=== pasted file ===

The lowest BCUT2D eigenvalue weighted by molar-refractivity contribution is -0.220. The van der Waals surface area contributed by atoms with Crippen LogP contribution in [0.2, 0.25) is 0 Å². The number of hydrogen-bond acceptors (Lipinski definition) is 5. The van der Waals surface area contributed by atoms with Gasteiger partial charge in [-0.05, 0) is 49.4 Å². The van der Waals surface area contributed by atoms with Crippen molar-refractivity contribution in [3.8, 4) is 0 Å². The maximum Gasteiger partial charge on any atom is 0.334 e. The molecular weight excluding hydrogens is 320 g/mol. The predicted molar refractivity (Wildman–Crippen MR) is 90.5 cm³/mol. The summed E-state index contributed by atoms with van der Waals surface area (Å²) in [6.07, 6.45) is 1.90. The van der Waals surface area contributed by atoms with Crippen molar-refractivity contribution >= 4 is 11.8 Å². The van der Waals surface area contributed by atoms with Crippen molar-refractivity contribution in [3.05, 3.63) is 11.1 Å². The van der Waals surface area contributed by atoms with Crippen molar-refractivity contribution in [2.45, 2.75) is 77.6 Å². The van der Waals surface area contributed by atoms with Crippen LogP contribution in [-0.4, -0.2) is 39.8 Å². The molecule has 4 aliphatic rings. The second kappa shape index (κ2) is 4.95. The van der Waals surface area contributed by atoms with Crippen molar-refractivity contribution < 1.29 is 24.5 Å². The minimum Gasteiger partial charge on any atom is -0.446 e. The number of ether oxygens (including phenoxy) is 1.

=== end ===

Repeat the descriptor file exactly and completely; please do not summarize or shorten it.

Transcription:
The lowest BCUT2D eigenvalue weighted by molar-refractivity contribution is -0.220. The van der Waals surface area contributed by atoms with Crippen LogP contribution in [0.2, 0.25) is 0 Å². The number of hydrogen-bond acceptors (Lipinski definition) is 5. The van der Waals surface area contributed by atoms with Gasteiger partial charge in [-0.05, 0) is 49.4 Å². The van der Waals surface area contributed by atoms with Crippen molar-refractivity contribution in [3.8, 4) is 0 Å². The maximum Gasteiger partial charge on any atom is 0.334 e. The molecular weight excluding hydrogens is 320 g/mol. The predicted molar refractivity (Wildman–Crippen MR) is 90.5 cm³/mol. The summed E-state index contributed by atoms with van der Waals surface area (Å²) in [6.07, 6.45) is 1.90. The van der Waals surface area contributed by atoms with Crippen molar-refractivity contribution >= 4 is 11.8 Å². The van der Waals surface area contributed by atoms with Crippen molar-refractivity contribution in [3.05, 3.63) is 11.1 Å². The van der Waals surface area contributed by atoms with Crippen molar-refractivity contribution in [2.45, 2.75) is 77.6 Å². The van der Waals surface area contributed by atoms with Crippen LogP contribution in [-0.4, -0.2) is 39.8 Å². The molecule has 4 aliphatic rings. The second kappa shape index (κ2) is 4.95. The van der Waals surface area contributed by atoms with Crippen molar-refractivity contribution < 1.29 is 24.5 Å². The minimum Gasteiger partial charge on any atom is -0.446 e. The number of ether oxygens (including phenoxy) is 1.